Behavioral Bias: The Golem Effect

Definition:

Golem Effect (via Goliath.ecnext.com) –  The Golem effect is the negative or dark version of Pygmalion: behavior reflecting low or negative supervisory expectations generates negative results in subordinates’ performance. Babad, Inbar, and Rosenthal (1982) used the term Golem for this effect, drawing from Hebrew slang, where the word means oaf or fool. The term originates from Jewish legend wherein a creature was created to eradicate evil but ultimately became a monster owing to its increasingly strong, corrupting power (Collins & Pinch, 1998).

The outcome of the Golem effect is manifest either as net declines in subordinates’ performance or simply lower performance than would be otherwise attainable. With few exceptions, the majority of recent evidence in the literature is anecdotal, drawing on extrapolations from Pygmalion experiments. Even Babad et al. (1982) opted not to apply a treatment of artificially lowered teacher expectations regarding students; rather, the researchers experimentally raised teachers’ expectations toward some students and compared the performance results with students for whom teachers had either naturally occurring high or low expectations.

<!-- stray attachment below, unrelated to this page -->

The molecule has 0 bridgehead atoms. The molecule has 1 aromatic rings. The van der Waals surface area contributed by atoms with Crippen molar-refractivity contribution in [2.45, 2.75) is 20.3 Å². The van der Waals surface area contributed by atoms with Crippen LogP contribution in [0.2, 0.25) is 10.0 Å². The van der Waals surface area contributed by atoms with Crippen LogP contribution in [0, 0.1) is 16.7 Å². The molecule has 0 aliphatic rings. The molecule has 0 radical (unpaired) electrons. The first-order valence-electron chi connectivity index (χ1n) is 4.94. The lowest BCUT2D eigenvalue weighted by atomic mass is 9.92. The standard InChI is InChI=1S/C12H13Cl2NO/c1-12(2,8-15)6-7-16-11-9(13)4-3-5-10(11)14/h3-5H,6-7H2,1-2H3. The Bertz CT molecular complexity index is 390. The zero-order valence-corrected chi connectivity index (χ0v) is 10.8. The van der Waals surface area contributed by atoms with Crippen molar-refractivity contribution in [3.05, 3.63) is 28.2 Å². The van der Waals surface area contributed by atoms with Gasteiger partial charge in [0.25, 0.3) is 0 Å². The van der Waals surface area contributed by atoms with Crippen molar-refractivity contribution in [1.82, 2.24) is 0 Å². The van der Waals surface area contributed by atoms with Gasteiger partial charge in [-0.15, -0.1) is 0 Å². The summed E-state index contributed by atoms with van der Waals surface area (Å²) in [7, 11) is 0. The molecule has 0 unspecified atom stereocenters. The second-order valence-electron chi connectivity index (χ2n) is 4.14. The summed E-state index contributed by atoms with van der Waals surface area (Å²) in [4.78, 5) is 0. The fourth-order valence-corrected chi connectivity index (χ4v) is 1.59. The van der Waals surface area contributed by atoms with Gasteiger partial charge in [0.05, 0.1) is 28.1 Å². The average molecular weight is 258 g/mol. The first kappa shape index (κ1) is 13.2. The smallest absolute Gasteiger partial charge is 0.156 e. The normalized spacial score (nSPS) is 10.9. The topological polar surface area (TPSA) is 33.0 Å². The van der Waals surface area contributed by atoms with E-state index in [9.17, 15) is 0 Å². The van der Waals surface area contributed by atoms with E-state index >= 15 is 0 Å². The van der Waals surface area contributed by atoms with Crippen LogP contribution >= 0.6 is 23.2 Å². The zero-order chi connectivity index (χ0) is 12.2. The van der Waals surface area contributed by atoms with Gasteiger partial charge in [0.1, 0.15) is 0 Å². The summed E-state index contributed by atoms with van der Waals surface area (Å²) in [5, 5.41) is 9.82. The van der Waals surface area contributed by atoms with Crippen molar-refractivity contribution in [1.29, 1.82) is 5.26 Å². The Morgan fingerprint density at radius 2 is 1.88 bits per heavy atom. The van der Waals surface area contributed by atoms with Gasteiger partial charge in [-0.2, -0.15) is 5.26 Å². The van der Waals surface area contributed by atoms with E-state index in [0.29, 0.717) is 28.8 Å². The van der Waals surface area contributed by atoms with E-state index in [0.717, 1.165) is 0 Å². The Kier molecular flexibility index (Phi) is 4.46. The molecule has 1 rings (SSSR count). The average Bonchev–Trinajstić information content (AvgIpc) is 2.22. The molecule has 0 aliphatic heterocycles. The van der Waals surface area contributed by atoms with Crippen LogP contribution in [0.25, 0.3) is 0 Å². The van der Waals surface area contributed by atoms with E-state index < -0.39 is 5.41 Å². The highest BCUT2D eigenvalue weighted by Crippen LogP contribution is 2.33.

Relevant Academic Papers:

1. Restraining the Golem: boosting performance by changing the interpretation of low scores – Via Cat.Inist

2. Inside the Golem Effect: How Bosses Can Kill Their Subordinates’ Motivation – Via Insead

3. The Role of Golem, Pygmalion, and Galatea Effects on Opportunistic Behavior in the Classroom – Via Sagepub

About Miguel Barbosa

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14. December 2009 by Miguel Barbosa
Categories: Behavioral Economics, Curated Readings | Leave a comment

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